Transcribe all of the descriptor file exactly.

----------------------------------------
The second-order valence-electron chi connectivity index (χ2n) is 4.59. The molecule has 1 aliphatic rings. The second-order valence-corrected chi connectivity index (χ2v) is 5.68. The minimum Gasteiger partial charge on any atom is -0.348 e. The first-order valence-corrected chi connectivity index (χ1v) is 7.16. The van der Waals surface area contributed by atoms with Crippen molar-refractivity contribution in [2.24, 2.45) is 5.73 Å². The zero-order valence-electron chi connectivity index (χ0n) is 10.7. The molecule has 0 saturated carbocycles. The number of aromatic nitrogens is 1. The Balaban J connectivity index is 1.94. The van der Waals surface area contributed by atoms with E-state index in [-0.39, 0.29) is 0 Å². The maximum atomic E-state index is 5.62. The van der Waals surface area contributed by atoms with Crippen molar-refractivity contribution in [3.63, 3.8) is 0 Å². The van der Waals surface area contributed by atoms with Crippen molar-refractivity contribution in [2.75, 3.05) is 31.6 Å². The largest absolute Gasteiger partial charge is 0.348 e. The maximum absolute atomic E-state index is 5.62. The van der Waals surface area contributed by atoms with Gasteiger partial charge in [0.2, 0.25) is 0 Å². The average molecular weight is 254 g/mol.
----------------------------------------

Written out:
The second-order valence-electron chi connectivity index (χ2n) is 4.59. The molecule has 1 aliphatic rings. The second-order valence-corrected chi connectivity index (χ2v) is 5.68. The minimum Gasteiger partial charge on any atom is -0.348 e. The first-order valence-corrected chi connectivity index (χ1v) is 7.16. The van der Waals surface area contributed by atoms with Crippen molar-refractivity contribution in [2.24, 2.45) is 5.73 Å². The zero-order valence-electron chi connectivity index (χ0n) is 10.7. The molecule has 0 saturated carbocycles. The number of aromatic nitrogens is 1. The Balaban J connectivity index is 1.94. The van der Waals surface area contributed by atoms with E-state index in [-0.39, 0.29) is 0 Å². The maximum atomic E-state index is 5.62. The van der Waals surface area contributed by atoms with Crippen molar-refractivity contribution in [3.63, 3.8) is 0 Å². The van der Waals surface area contributed by atoms with Crippen molar-refractivity contribution in [2.75, 3.05) is 31.6 Å². The largest absolute Gasteiger partial charge is 0.348 e. The maximum absolute atomic E-state index is 5.62. The van der Waals surface area contributed by atoms with Gasteiger partial charge in [0.2, 0.25) is 0 Å². The average molecular weight is 254 g/mol.